Jiang et al. (2020) Flowing wells and history of groundwater hydrology
Jiang, X.-W., Cherry, J., and Wan, L.: Flowing wells: terminology, history and role in the evolution of groundwater science, Hydrol. Earth Syst. Sci., 24, 6001–6019, https://doi.org/10.5194/hess-24-6001-2020, 2020.
The gushing of water from flowing wells attracted public attention and scientific curiosity as early as the 17th century, but little attention has been paid to the influence of flowing wells on the evolution of groundwater science. This study asserts that questions posed by flowing wells since the early 19th century led to the birth of many fundamental concepts and principles of physical hydrogeology. Due to the widespread occurrence of flowing wells in basins with regional aquitards, there is a long-lasting misconception that flowing wells could only occur in regionally confined aquifers. However, the recognition of possible occurrence of flowing wells in unconfined aquifers was anticipated at the turn of the 20th century based on observed increases in hydraulic head with depth in topographic lows of basins without apparent aquitards. This was later verified in the 1960s by field and modeling studies that gave birth to quantitative analysis of topographically driven groundwater flow systems, which was a paradigm shift in hydrogeology. Following this paradigm, several preconditions for flowing wells established in the 19th century were found unnecessary. Intermingled in the evolution of flow system concepts are inconsistencies and confusion concerning the use of the term “artesian”, so we propose avoidance of this term. This historical perspective of the causes of flowing well conditions and the influence of flowing wells on groundwater science could lead to a deeper understanding of the evolution of groundwater science and guide future studies on hydraulics of flowing wells.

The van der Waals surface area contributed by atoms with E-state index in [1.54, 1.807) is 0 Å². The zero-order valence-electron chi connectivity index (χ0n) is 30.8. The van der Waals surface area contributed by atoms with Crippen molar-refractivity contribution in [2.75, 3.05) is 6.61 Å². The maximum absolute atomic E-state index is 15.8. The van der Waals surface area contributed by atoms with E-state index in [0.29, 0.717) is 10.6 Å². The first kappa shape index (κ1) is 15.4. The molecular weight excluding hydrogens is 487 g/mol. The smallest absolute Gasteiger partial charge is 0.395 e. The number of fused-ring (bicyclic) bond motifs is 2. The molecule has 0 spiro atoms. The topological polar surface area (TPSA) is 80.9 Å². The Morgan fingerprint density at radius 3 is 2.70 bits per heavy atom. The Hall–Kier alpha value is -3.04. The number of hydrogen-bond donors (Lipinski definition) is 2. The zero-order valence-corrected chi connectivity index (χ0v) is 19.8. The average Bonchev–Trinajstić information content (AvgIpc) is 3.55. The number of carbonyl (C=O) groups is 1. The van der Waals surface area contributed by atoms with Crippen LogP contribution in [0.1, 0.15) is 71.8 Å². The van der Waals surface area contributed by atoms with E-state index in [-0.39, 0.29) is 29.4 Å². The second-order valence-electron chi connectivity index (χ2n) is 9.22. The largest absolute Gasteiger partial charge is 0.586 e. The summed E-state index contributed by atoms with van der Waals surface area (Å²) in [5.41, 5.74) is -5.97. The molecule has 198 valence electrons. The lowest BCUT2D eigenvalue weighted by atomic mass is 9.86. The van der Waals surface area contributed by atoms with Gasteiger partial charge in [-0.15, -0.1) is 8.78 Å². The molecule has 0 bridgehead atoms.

Free view available at https://hess.copernicus.org/articles/24/6001/2020/